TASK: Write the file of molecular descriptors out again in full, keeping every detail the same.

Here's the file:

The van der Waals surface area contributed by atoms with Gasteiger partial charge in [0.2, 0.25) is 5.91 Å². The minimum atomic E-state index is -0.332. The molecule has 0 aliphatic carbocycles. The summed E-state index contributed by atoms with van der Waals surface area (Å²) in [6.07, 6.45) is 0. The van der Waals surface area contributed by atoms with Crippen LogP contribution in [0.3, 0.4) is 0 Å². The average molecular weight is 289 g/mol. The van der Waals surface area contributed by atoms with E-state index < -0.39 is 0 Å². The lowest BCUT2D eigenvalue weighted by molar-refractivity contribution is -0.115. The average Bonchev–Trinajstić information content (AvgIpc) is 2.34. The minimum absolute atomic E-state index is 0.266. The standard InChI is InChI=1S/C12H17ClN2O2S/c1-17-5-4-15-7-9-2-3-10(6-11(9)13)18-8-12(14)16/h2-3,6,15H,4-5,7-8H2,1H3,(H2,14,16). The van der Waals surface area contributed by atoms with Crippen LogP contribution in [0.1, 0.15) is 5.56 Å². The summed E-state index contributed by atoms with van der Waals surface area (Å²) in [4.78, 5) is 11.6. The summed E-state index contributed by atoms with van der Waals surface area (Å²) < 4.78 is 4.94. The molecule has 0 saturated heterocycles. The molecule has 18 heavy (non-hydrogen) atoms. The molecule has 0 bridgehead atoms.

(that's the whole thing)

The van der Waals surface area contributed by atoms with Gasteiger partial charge in [0.2, 0.25) is 5.91 Å². The minimum atomic E-state index is -0.332. The molecule has 0 aliphatic carbocycles. The summed E-state index contributed by atoms with van der Waals surface area (Å²) in [6.07, 6.45) is 0. The van der Waals surface area contributed by atoms with Crippen LogP contribution in [0.3, 0.4) is 0 Å². The average molecular weight is 289 g/mol. The van der Waals surface area contributed by atoms with E-state index < -0.39 is 0 Å². The lowest BCUT2D eigenvalue weighted by molar-refractivity contribution is -0.115. The average Bonchev–Trinajstić information content (AvgIpc) is 2.34. The minimum absolute atomic E-state index is 0.266. The standard InChI is InChI=1S/C12H17ClN2O2S/c1-17-5-4-15-7-9-2-3-10(6-11(9)13)18-8-12(14)16/h2-3,6,15H,4-5,7-8H2,1H3,(H2,14,16). The van der Waals surface area contributed by atoms with Crippen LogP contribution in [0.1, 0.15) is 5.56 Å². The summed E-state index contributed by atoms with van der Waals surface area (Å²) in [4.78, 5) is 11.6. The summed E-state index contributed by atoms with van der Waals surface area (Å²) < 4.78 is 4.94. The molecule has 0 saturated heterocycles. The molecule has 18 heavy (non-hydrogen) atoms. The molecule has 0 bridgehead atoms.